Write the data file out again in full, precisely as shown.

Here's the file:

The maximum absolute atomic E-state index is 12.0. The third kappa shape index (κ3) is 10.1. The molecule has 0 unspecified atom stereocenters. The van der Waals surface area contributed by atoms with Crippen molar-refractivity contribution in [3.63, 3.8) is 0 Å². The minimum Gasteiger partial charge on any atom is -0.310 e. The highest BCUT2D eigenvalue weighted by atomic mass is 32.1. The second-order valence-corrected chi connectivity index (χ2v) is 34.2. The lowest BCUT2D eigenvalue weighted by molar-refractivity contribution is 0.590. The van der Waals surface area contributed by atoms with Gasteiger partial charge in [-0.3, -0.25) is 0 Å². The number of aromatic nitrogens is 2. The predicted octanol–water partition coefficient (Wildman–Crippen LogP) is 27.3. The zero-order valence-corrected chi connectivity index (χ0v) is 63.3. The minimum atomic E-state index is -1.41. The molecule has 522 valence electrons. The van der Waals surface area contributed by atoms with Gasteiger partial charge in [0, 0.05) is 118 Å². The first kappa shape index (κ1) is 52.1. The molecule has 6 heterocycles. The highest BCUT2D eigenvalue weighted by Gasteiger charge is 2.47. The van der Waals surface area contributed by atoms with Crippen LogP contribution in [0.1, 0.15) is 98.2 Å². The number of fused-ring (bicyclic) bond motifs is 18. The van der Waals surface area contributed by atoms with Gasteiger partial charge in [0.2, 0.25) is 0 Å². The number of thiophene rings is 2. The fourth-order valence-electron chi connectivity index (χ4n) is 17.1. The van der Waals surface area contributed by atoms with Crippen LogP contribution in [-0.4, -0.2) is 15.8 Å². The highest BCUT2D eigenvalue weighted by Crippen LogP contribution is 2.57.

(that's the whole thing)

The maximum absolute atomic E-state index is 12.0. The third kappa shape index (κ3) is 10.1. The molecule has 0 unspecified atom stereocenters. The van der Waals surface area contributed by atoms with Crippen molar-refractivity contribution in [3.63, 3.8) is 0 Å². The minimum Gasteiger partial charge on any atom is -0.310 e. The highest BCUT2D eigenvalue weighted by atomic mass is 32.1. The second-order valence-corrected chi connectivity index (χ2v) is 34.2. The lowest BCUT2D eigenvalue weighted by molar-refractivity contribution is 0.590. The van der Waals surface area contributed by atoms with Gasteiger partial charge in [-0.3, -0.25) is 0 Å². The number of aromatic nitrogens is 2. The predicted octanol–water partition coefficient (Wildman–Crippen LogP) is 27.3. The zero-order valence-corrected chi connectivity index (χ0v) is 63.3. The minimum atomic E-state index is -1.41. The molecule has 522 valence electrons. The van der Waals surface area contributed by atoms with Gasteiger partial charge in [0, 0.05) is 118 Å². The first kappa shape index (κ1) is 52.1. The molecule has 6 heterocycles. The highest BCUT2D eigenvalue weighted by Gasteiger charge is 2.47. The van der Waals surface area contributed by atoms with Crippen LogP contribution in [0.1, 0.15) is 98.2 Å². The number of fused-ring (bicyclic) bond motifs is 18. The van der Waals surface area contributed by atoms with Gasteiger partial charge in [0.2, 0.25) is 0 Å². The number of thiophene rings is 2. The fourth-order valence-electron chi connectivity index (χ4n) is 17.1. The van der Waals surface area contributed by atoms with Crippen LogP contribution in [-0.4, -0.2) is 15.8 Å². The highest BCUT2D eigenvalue weighted by Crippen LogP contribution is 2.57.